What Does Trump Presidency Mean for Shippers?
Donald Trump, seemingly despite all polls and predictions, has been elected the next president of the United States, and the impact his presidency could have on international shipping is, as he would say, huge.
There is much uncertainty when it comes to what President-elect Trump’s policies will actually be, but the word being used to sum up the international trade policy from his platform is protectionism.
In his acceptance speech, President-elect Trump said, “… we will get along with all other nations willing to get along with us. We will have great relationships. We expect to have great, great relationships. We will double our growth and have the strongest economy anywhere in the world….”
While most think the kind of growth numbers Trump promises are not achievable, his focus on turning around the U.S. trade deficit has been a clear throughout his campaign. President-elect Trump wants to see the U.S. increase production and export more than import. In fact, international trade and outsourcing is something he has repeatedly talked about as hurting or--with more Trump-like language--destroying American manufacturing.
Importing at the level the U.S. has in the global economy does not appear to be in the best interest of the U.S. according to the President-elect, and he told the world in his speech that “we will always put America’s interests first.” Through his campaign trail, Trump spoke of tariffs on imports and renegotiating or pulling out of trade deals, all of which has made the international shipping community around the world a bit nervous after his election win.
The worry of slowed trade with the U.S. is evident from the immediate stock drop of the world’s largest ocean carrier by capacity, AP Moller-Maersk upon Trump’s election.
An American Shipper article highlights international trade moves President-elect Trump said he would make while on the campaign trail and reactions from players in the international shipping industry:
[Trump] said he would significantly raise import tariffs to protect American jobs, withdraw from the Trans-Pacific Partnership Agreement negotiated by President Obama and waiting congressional approval, and opened the possibility of discarding the North American Free Trade Agreement if Mexico and Canada don’t renegotiate terms that are more favorable to the United States.
A pullback in U.S. import and export activity would present yet another challenge for the shipping and airline industries, as well as other transport companies that are struggling because of a slowdown in trade and massive overcapacity. Shares of A.P. Moller-Maersk A/S, the owner of leading container shipping line Maersk, fell on the Danish stock exchange amid fears that protectionism could proliferate. Analysts and economists said new protectionist policies in the United States could spread and diminish prospects for a recovery in trade….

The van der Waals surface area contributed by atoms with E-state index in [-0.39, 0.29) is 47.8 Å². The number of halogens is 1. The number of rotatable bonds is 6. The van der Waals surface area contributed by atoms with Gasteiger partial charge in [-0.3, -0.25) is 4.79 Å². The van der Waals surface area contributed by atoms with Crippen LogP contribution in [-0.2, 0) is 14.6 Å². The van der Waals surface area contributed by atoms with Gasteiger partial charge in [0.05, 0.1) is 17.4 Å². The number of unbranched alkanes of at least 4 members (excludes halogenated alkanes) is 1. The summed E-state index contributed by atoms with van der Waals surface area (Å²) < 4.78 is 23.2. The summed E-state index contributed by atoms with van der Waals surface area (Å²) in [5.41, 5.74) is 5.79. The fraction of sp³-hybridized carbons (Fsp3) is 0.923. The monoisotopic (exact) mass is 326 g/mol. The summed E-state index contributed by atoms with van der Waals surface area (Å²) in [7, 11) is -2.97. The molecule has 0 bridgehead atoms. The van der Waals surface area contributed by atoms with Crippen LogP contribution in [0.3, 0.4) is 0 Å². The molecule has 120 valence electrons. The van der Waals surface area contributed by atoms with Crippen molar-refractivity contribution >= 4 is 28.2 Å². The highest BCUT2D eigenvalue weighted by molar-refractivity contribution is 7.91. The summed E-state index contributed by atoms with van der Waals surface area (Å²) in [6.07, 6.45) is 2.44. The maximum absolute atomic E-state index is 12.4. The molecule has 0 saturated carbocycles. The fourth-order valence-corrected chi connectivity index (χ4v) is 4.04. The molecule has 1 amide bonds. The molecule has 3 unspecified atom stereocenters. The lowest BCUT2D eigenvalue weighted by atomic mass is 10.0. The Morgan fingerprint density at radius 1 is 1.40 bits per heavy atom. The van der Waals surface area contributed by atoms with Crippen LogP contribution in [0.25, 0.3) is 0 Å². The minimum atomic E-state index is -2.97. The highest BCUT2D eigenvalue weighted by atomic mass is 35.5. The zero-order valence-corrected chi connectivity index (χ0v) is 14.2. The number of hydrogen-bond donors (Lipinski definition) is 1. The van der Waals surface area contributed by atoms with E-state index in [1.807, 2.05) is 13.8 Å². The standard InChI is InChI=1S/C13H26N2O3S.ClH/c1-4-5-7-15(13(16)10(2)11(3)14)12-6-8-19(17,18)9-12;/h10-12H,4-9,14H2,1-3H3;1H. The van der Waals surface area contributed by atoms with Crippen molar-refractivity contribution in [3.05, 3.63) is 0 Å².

Lars Jensen, chief executive officer and a partner at SeaIntelligence Consulting in Copenhagen, said if a Trump administration delivers on protectionist measures, “then clearly that is negative for shipping both directly because you will have less shipment into the U.S., and indirectly there is a risk if a major country starts down a protectionist route for a domino effect of other countries also becoming protectionist.”
The worry of protectionist policies by those around the world are clear. The most obvious effect on shippers of such policies as raising tariffs is an increase in the cost of importing. However, most of President-elect Trump’s talk of tariffs does not indicate duty increases across the board on U.S. imports.
With his focus on U.S. manufacturing, the biggest tariff threats Trump made on his campaign trail was to U.S. producers that would move production outside of the country, especially U.S. auto manufacturers that have moved and would move more plants away from key electoral states like Ohio and Michigan to Mexico.
In fact, Trump went in to Michigan and directly threatened Ford with taxes on cars, trucks, and parts they would manufacture in Mexico instead of U.S. cities like Detroit. The Detroit News quoted his remarks at the time: